- Contact person:
- Dario Salvi
- Mats Paulsson Stiftelserna
- Responsible at Malmö University:
- Dario Salvi
- Project members:
- Collaborators and other project members:
- University of Edinburgh
- Karolinska Institutet
- Time frame:
- 01 January 2021 - 31 December 2022
- Research environment :
- Research subject:
About the project
Parkinson's disease (PD) is a chronic neurodegenerative disease characterised by motor symptoms such as slowness of movement and non-motor symptoms like depression and cognitive alterations. PD is a common neurodegenerative disease and its worldwide prevalence is estimated to be 9 million cases by 2030. The diagnosis and assessment of PD are mainly based on clinical criteria such as the Unified Parkinson Disease Rating Scale (UPDRS), but these are subjective, infrequent and not always reliable.
Detect symptoms with smartphones
The use of smartphones is being experimented by researchers as a way to complement clinical assessment with low-cost technologies and at patients homes. This is very relevant in times of pandemics when healthcare systems are under stress and vulnerable patients are discouraged from attending clinics. The sensors embedded in smartphones offer opportunities to detect PD symptoms objectively and reliably. While most existing research has focussed on a single measurement modality, like assessing movement through accelerometry or voice changes with microphones, little research has been done to integrate these different modalities.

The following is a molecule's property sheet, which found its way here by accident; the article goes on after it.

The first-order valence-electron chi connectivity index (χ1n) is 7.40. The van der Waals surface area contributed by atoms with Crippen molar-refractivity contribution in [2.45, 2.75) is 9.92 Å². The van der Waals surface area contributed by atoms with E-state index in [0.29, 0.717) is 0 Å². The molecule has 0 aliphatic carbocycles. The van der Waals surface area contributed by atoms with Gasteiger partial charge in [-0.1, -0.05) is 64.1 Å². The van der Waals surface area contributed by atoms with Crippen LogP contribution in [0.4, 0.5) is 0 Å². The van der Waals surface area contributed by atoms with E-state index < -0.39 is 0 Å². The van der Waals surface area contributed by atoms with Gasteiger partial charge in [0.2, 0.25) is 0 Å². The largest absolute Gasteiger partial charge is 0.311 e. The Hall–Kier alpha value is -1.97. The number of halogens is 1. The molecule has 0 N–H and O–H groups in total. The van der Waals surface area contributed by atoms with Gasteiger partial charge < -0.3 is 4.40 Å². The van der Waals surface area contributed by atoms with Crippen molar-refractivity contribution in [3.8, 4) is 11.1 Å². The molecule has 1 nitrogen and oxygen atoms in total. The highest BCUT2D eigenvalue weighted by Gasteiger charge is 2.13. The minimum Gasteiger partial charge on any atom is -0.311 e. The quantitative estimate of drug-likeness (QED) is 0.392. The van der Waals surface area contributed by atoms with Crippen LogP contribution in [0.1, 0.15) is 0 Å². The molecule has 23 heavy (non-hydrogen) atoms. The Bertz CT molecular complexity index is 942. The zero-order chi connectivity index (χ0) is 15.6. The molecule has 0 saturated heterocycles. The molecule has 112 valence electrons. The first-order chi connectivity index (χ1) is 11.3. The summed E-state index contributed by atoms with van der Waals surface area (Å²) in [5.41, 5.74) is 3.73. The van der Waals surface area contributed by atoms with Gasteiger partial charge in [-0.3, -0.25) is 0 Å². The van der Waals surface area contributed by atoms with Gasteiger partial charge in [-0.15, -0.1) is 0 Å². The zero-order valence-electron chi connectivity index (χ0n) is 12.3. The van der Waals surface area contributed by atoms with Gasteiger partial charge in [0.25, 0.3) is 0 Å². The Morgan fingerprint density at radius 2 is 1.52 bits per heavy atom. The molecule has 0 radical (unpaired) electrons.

We aim to develop a digital health tool for continuous multi-dimensional remote assessment of PD patients. We will use conventional smartphones and smartwatches to gather data from patients and we will develop algorithms to translate that data into clinically useful indicators, which will be made available to clinicians through a web site. The research will be led by the University of Malmö and will involve the University of Edinburgh with their expertise in developing algorithms for PD, and the Karolinska Institute, which will provide clinical expertise and will recruit patients.
The project will be split into three parts:
- the first will focus on developing algorithms and testing them with available datasets,
- in the second part, we will further develop the algorithms using data gathered from a small cohort of patients
- and in the third part, we will involve 30 patients in a clinical evaluation of the system.
We expect our technology to be usable and highly accepted by both patients and clinicians. Further studies will be needed after this, to improve the technology and make it more robust for scaling it up to larger cohorts. This project will allow future research collaborations among the three partners and may lead to a system for PD home monitoring used in the clinical practice in Sweden.